“Any New Year’s Resolutions this year?”
It’s become a cliché question around this time of year, every year. So common that despite my inclination to not want to go there, I have found myself asking a client or two if they made any. Many of us make resolutions at the turn of the calendar year – despite the idea that it might not be worth it. I find that the impulse to do so resides in a hope for something better, and that it feels like a natural occurrence for hope when the calendar year turns.
But I have also never found the new year to be a particularly good time for me, personally, to set goals. The weather is downright dreary where I am (particularly brutal this New Year’s holiday) so any goal that might involve going out more often needs to be tempered with some reasonable expectations. But, I also don’t see anything wrong with a resolution, provided it really feels “right” to do for you (maybe check in with yourself, with your body, and if it resonates to create a goal, do so. Most importantly, don’t hold back from setting achievable and measurable goals!)
Instead, I’m more of a reflector than a resolver. My natural inclination is to reflect (I’m a therapist, so I can see it sort of fits there.) I do set goals that involve forward-thinking, but I’m more prone to reflect first in order to do so. If I reflect on something in the “right” way (for me), then what lies ahead will also, in theory, be the “right” thing for me. So, instead of a resolution at the turn of the year, I tend to be more reflective in what happened last year. I thought, then, for the sake of this blog, that I would reflect on the process of reflecting.
Before getting into the process, I sense a need to start out with a professionally-related reflection of my own. Last year was a trying year, no matter your race, gender, sexual orientation, or political affiliation. The only way it was not trying for you is if you mastered the art of ignoring that around you. We have had to be confronted – in a non-stop, no-air-to-breathe sort of way – with existential fears that I have not been privy to in my own lifetime, and it was a new task for me as a therapist to learn how to help my clients simultaneously confront those same fears. Did I succeed? I don’t think I always did. Did I learn more about myself in that perceived “failure”? I think so. That is where I want to end this reflection and begin the understanding of the reflection process: on the importance of learning.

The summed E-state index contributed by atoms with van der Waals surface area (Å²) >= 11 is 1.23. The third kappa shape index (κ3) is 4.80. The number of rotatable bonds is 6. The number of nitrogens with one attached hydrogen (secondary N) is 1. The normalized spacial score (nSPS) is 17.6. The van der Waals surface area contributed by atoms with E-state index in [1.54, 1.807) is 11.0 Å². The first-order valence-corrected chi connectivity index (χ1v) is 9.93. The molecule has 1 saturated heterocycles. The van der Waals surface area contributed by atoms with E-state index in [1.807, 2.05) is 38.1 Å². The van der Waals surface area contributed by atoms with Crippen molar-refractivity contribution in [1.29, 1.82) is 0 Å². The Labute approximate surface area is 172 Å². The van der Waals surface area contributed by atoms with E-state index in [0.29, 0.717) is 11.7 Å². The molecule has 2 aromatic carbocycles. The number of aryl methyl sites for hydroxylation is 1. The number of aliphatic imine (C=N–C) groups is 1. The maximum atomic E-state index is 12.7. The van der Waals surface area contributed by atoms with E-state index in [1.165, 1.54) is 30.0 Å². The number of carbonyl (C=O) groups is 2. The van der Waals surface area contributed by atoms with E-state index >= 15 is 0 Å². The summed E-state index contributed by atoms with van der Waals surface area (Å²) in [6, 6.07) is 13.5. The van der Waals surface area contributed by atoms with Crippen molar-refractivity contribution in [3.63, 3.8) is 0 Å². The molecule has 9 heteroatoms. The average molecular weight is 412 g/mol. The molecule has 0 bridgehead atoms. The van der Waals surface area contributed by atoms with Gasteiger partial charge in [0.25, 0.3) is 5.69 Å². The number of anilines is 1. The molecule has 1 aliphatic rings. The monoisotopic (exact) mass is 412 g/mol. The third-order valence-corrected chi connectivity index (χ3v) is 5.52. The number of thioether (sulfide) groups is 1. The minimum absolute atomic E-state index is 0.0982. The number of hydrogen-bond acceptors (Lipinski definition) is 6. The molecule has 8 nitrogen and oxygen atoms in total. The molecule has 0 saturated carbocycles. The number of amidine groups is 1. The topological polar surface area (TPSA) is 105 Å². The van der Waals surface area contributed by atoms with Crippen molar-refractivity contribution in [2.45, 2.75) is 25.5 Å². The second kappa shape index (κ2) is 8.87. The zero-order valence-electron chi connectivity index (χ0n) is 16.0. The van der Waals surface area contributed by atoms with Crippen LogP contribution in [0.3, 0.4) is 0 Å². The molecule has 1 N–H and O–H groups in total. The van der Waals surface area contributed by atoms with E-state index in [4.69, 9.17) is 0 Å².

Mirrors are reflective. That is their sole function. Therefore, I liken the process of self-reflection to the process of holding a mirror up to one self. The process of therapy is hopefully similar in that regard. With a compassionate and empathetic ear listening to us, we as clients hold a mirror up to ourselves. But the process of doing so can be difficult for all of us. It brings in our inner critic, almost as if it’s looking into the mirror with you.
However, if we can learn the process of reflecting in certain ways, we can remove the critic from the equation.
First: Not everyone self-reflects. Those who don’t, we might see as being more blissful on the surface, but if we were to really get to know them, the one thing that we might be able to say rather objectively (not critically, meanly, etc.) would be is that they have “ignorant” tendencies. So, the simple fact that you are willing to self-reflect can go a long way in helping you to stay in the moment, and feel good towards yourself.
Second: The job is to learn. If you go into looking at that mirror as wanting only flawless to come back at you, then I don’t get what the point of the mirror was in the first place (and might I suggest we revisit the old myth of Narcissus). Instead, can we go up to the mirror with that sense of open curiosity as to what we might see, and not judge what we do see as either right or wrong, but rather, us?
Third: When we recognize the reflection in the mirror is actually ourselves, and accept that we might have wanted to do something differently, let us embrace this as our learning experience. What we just did was learn something about ourselves. We may not do it exactly the way we want to the next time, but then we can repeat this process until we do.
And with each iteration, we can continue learning to embrace the learning process that takes place when we reflect.